This article presents the results of a study that evaluated the extent to which judges and lawyers intervene during questioning of child and adult complainants in child sexual assault (CSA) cases. Transcripts of the evidence of 120 CSA complainants were analysed according to the frequency and nature of interventions, such as raising issues with the question form, question manner, question content, complainant care, legal procedure or rules. Judges most commonly intervened during cross-examination and to a lesser extent during evidence-in-chief. There was no evidence that judges and prosecutors intervened more frequently with children than with adults. The most common basis for intervention was the question form, but the number of interventions was very low considering the prevalence of complex questions asked by the defence. Less than 1% of the interventions were based on question content.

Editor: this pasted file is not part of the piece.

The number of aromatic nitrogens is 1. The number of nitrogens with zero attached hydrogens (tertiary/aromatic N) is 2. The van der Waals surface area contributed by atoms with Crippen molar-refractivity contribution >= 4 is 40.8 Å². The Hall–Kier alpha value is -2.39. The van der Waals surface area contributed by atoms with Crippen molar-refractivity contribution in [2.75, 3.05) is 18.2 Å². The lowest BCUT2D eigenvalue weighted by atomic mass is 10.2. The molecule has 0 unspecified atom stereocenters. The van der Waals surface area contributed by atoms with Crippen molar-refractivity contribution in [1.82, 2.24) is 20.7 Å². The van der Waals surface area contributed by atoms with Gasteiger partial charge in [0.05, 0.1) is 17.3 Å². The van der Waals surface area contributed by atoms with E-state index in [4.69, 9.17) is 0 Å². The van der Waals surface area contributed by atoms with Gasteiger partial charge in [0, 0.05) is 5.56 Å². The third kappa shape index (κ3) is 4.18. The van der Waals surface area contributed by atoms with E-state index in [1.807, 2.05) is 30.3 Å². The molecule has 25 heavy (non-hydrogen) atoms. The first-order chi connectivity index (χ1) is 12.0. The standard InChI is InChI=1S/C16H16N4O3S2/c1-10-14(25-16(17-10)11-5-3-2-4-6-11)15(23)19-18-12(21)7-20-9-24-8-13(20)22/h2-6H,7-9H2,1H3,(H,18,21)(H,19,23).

|Number of pages||14|
|Journal||Journal of Judicial Administration|
|Publication status||Published - 30 Nov 2021|